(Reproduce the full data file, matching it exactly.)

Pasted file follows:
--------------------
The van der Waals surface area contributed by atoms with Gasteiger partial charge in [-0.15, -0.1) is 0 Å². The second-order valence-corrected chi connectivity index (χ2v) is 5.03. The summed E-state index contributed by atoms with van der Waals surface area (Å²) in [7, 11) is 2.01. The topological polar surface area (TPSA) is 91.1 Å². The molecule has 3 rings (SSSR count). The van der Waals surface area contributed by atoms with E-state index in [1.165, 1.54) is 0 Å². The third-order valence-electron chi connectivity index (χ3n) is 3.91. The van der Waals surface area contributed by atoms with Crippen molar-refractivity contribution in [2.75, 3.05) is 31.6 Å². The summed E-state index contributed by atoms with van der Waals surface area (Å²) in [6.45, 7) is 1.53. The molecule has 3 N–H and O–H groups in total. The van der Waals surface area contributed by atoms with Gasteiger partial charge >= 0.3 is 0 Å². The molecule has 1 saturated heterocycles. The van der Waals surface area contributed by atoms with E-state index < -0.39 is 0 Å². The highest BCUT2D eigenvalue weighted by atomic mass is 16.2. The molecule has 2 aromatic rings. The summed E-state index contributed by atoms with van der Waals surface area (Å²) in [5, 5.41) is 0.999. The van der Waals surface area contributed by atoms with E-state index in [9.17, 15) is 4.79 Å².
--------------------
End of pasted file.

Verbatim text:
The van der Waals surface area contributed by atoms with Gasteiger partial charge in [-0.15, -0.1) is 0 Å². The second-order valence-corrected chi connectivity index (χ2v) is 5.03. The summed E-state index contributed by atoms with van der Waals surface area (Å²) in [7, 11) is 2.01. The topological polar surface area (TPSA) is 91.1 Å². The molecule has 3 rings (SSSR count). The van der Waals surface area contributed by atoms with E-state index in [1.165, 1.54) is 0 Å². The third-order valence-electron chi connectivity index (χ3n) is 3.91. The van der Waals surface area contributed by atoms with Crippen molar-refractivity contribution in [2.75, 3.05) is 31.6 Å². The summed E-state index contributed by atoms with van der Waals surface area (Å²) in [6.45, 7) is 1.53. The molecule has 3 N–H and O–H groups in total. The van der Waals surface area contributed by atoms with Gasteiger partial charge >= 0.3 is 0 Å². The molecule has 1 saturated heterocycles. The van der Waals surface area contributed by atoms with E-state index < -0.39 is 0 Å². The highest BCUT2D eigenvalue weighted by atomic mass is 16.2. The molecule has 2 aromatic rings. The summed E-state index contributed by atoms with van der Waals surface area (Å²) in [5, 5.41) is 0.999. The van der Waals surface area contributed by atoms with E-state index in [9.17, 15) is 4.79 Å².